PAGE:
I was excited to pick this up as a new entry in the Tron universe. Tron 2.0 was interesting, but deviated (in my mind) from the true Tron experience by turning it into a first-person shooter (the original Tron wasn’t about guns!).
So how does it fare? If you’re familiar with Mirror’s Edge and Prince of Persia for traversing your environment as well as God of War for combat, you’re in familiar territory. When I say God of War, I use it quite loosely as the combat in God of War is quite visceral and visually stunning whereas Tron utilizes more stilted movements and variations on a single weapon (the disc, whether it be the disc bomb, etc.); there are combos, to be sure, but not overly creative compared to God of War. The game is not ground-breaking, but instead draws upon familiar themes. You’ll feel at home. Other Tron-signature moments occur in the game in the form of the Light Cycle and the Tank. Both are very well-done and are “true” to the movie interpretations.
Some reviews that I have read online complain about the rather bland aesthetic as well as some game play elements (the tank is a “slow, lumbering” vehicle). If you’re not familiar with the movie, then you won’t appreciate that the game designer’s attempt in keeping in line with the actual Tron universe. If you’re looking for a phenomenal, game-changing ride then don’t look here. It is, as I’ve mentioned, a parkour-style game with a rather basic combat system that pays homage to the Tron geek in me more than it does to develop a game that is mind-blowing in and of itself. It’s a step above the traditional movie tie-in, in my opinion, although you may find others here who will disagree.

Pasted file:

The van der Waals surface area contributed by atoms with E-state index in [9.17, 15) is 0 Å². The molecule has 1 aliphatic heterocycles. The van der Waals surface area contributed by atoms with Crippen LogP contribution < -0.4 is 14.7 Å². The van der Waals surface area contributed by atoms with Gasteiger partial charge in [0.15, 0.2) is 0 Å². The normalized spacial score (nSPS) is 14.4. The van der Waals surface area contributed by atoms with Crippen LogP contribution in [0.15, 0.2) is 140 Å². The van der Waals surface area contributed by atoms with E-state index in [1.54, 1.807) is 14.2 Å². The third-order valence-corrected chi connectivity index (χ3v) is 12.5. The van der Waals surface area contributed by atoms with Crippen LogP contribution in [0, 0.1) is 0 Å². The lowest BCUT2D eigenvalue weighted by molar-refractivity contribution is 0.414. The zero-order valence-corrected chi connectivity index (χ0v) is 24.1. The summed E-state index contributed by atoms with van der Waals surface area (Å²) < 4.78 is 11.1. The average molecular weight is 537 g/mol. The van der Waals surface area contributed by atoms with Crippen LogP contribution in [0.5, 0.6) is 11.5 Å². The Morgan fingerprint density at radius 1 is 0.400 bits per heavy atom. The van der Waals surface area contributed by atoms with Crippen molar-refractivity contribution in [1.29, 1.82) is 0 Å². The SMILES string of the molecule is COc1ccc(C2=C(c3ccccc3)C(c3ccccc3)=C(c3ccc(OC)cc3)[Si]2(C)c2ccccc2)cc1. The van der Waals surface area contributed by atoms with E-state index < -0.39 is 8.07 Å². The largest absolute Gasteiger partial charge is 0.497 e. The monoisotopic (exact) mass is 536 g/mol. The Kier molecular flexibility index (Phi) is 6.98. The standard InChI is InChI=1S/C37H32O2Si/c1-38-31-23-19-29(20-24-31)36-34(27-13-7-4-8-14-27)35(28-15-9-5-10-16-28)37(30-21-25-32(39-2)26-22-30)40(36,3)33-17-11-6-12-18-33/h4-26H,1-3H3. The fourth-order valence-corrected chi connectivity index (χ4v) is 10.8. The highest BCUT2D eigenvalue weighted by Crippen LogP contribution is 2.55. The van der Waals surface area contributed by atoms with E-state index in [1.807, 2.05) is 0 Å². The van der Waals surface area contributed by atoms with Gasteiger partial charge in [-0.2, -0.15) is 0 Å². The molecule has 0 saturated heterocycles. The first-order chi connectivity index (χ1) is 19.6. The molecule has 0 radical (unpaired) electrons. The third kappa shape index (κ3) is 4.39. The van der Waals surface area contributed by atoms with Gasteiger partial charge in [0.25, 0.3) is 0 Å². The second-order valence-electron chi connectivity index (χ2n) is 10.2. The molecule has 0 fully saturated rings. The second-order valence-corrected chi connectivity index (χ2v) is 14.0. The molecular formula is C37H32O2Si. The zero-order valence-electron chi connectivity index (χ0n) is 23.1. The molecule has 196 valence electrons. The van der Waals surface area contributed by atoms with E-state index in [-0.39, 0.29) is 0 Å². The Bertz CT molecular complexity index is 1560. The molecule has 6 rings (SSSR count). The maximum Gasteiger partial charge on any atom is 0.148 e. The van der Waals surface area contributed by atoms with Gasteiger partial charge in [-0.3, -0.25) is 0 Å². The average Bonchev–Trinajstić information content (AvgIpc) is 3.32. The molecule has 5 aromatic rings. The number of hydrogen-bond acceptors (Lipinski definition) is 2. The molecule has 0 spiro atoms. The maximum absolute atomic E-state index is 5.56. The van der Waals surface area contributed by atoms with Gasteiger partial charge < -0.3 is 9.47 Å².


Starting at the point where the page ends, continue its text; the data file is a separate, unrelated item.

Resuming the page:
How is the story? So-so. It definitely does the movie justice by giving you a backstory behind Clu’s fall from grace (this isn’t a spoiler; Flynn’s program Clu has been mentioned in many articles) and your role as a System Monitor program (“Anon”) that attempts to help Flynn/Tron in bringing balance to Flynn’s computerized vision of data management, The Grid. Bruce Boxleitner actually provides voicework for Tron (a quite welcome nod) while Olivia Wilde, who plays Quorra in the movie, also lends her vocal talents here. Together with yourself, Anon, you attempt to unravel the source behind the latest viral attacks by the mysterious viral program, Abraxas.
The story is basic, the gameplay is basic…yet I can’t help but love it. The 9-year old in me who saw the original Tron back in 1982 appreciates this chance to go through a single-player story adventure on my own or duke it out with up to 9 others in multiplayer mode. Thanks, Propaganda, for working on this!
If I could, I would give this game a solid 4.4 stars. It doesn’t quite deserve a 4, but certainly not a 5. However, given that it currently averages 3 stars, I can’t bring myself to drag it down…and the Tron geek in me fully appreciates what’s been given to me. For a reduced price, I would definitely give it my whole-hearted recommendation for those willing to try something new…at full retail, however, I’d say wait for now; don’t disappoint yourself if you’re not fully committed to enjoying Tron in the first place.